Friday, January 27, 2012

Natanya Reviews Dress Your Family in Corduroy and Denim by David Sedaris


Title/Author: Dress Your Family in Corduroy and Denim by David Sedaris
Publisher/Year: Little Brown & Co, 2004
Where I got it: Library on ebook
Why I read it: I’ve heard Sedaris is good, and this was the only one of his books available at the library when I needed a book to read
Summary (from Goodreads):
David Sedaris returns to his deliriously twisted domain: hilarious childhood dramas infused with melancholy; the gulf of misunderstanding that exists between people of different nations or members of the same family; and the poignant divide between one's best hopes and most common deeds. The family characters his readers love are all here, as well as the unique terrain they inhabit, strewn with comic landmines. 'The Rooster' is back, and getting married in the funniest wedding ever described. David attends a slumber party and gets the upper hand in a unique version of strip poker. 'Rubber or plastic?' The strangest questions can tear people apart. A skinny guy from Spain, wearing a bishop's hat and accompanied by six to eight men, invades your house and pretends to kick you. Is this any way to spend Christmas? With this new book, Sedaris's prose reaches breathtaking new heights and marks off a territory that is unmistakably his own. Read it and weep tears of humane laughter.


The word “hilarious” in the above summary combined with my previous knowledge of David Sedaris led me to believe that this book would be very funny. Perhaps I just don’t understand Sedaris’ style of humor, but while I was often somewhat amused, I found very little of this book “hilarious,” which is odd since I’ve read reviews of this book saying it is quite funny. But for me, many of the stories were interesting, but not at all laugh-out-loud funny. In fact, most often they were just plain disturbing, and many also didn’t seem believable. Maybe some of the problem is that I read this as my first Sedaris book instead of Me Think Pretty One Day or When You Are Engulfed in Flames, but I don’t know.


Again, however, I’m not saying that the stories weren’t interesting. They were. Sedaris is a great storyteller, and I enjoyed hearing about his siblings and getting to compare how they were as kids and adults. In fact, stories about the siblings were considerably more interesting to read about than the stories just about Sedaris, who, quite frankly, is a bit of an obnoxious douchebag. Sedaris jumps around in time a lot in this book, which both makes it interesting and kind of confusing – there are stories where he appears to be in his 20s, and others where he’s in his 40s, but it was hard for me to develop a timeline of when things happened once he got beyond stories about his childhood, so many of the stories ended up blending together.


Overall, this was the kind of book that I would recommend not reading all at once, and instead reading one or two stories at a time over a few weeks. I think I would have liked it more had I done that, when instead I got sick of it about 4/5 of the way through and stopped reading (and then my Kindle loan from the library expired, and it doesn’t seem worth it to renew). I’m not yet ready to write off Sedaris altogether, but I don’t know if I’ll ever finish this particular book.
3 stars

9 comments :

  1. My daughter sits and reads his books and roars with laughter....I have tried a couple, and I just don't get it I guess...not my kind of humor. Great review, and I totally understand.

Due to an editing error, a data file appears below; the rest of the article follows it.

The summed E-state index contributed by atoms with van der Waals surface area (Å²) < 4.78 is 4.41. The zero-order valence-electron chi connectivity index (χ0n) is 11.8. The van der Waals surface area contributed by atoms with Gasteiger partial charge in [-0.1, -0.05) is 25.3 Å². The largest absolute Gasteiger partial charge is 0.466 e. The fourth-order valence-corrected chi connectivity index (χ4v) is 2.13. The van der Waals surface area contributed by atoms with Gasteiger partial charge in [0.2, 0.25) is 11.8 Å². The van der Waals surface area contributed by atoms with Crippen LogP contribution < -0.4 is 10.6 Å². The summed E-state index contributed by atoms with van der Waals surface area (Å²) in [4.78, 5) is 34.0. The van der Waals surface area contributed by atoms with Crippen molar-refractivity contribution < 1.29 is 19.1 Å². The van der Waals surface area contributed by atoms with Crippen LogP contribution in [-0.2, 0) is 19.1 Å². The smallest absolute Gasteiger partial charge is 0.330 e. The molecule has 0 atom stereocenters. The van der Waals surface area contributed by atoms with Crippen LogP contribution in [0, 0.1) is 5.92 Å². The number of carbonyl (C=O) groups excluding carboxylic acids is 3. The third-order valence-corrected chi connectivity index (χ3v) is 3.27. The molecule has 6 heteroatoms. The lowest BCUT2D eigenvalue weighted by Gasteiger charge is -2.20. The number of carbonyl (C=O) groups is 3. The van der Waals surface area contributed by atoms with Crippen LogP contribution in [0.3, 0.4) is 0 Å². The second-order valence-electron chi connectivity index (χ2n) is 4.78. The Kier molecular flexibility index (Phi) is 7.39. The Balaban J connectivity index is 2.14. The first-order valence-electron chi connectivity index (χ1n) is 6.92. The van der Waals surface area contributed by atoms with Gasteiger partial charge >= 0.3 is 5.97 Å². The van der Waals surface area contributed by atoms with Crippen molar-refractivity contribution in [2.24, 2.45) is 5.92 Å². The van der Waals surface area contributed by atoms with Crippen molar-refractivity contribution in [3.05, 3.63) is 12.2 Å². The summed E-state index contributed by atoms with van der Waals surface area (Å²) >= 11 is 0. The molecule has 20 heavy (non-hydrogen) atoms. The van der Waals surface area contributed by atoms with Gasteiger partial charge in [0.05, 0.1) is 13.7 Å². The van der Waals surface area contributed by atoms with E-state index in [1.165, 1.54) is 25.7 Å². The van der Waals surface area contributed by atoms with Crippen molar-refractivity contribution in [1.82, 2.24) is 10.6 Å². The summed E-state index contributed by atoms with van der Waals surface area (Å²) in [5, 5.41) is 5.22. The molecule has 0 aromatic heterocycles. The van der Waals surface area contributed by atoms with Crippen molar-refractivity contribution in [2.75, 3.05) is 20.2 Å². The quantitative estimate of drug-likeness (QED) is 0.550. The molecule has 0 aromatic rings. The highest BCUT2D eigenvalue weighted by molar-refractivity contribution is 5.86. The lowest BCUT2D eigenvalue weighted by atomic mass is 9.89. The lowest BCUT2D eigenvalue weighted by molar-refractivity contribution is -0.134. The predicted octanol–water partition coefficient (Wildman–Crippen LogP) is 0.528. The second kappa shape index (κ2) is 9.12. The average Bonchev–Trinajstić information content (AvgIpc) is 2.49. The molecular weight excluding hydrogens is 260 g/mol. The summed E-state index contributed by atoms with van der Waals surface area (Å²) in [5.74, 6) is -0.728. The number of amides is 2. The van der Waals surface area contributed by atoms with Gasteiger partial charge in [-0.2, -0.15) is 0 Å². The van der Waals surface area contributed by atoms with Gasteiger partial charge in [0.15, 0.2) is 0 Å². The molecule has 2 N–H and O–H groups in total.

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  2. Oh, I think he's a treat to listen to--far more than actually reading him in a book is. Isn't this the book that contains "6 to 8 Black Men" on it? That's one of my favorite Sedaris stories ever. Also possibly one of my favorite Christmas stories ever.

    I would also agree that his stories/essays are best when not listened to in a long chunk of time. Still, he's definitely not for everybody, so don't feel like you're the only person who's missing out on his humor.

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    1. Thanks for the recommendation -- I'll try audiobook for my next Sedaris. I don't recall "6 to 8 Black Men," but it may still have been in this one.

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  3. I haven't read a Sedaris book yet, I've wanted to read Me Talk Pretty One Day for awhile, I wonder what it is like compared to this. I don't like the idea that he jumps around a lot with his time line. It would make things a little to confusing for me. Thanks for the great review!

    Andrea
    Cozy Up With A Good Read

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  4. I know people who think he's a hoot, but I've always found him a bit lacking --amusing, at best. Maybe it's because I know so many funny people?

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  5. Hi! You know, I didn't like this book either and I was disappointed because I thought Naked & Holidays on Ice were both hilarious. But after those two, Sedaris pretty much lost his appeal to me. I would definitely check out those other two titles if you want to give him another try.

    ...I'm glad I'm not alone in thinking IT was just not there in this particular book.

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  6. Thanks for a great review! I love the title of it and would have gone for it but now I am not so sure... i might start with one of the ones recommended by Estelle above instead.

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  7. I can understand how his writing might not be for everyone. I read Me Talk Pretty One Day as recommended to me by many book bloggers and I found it hilarious if not a little disturbing here and there. It's a sense of humour that takes adjusting to but once you settle into it, it's sharp :)

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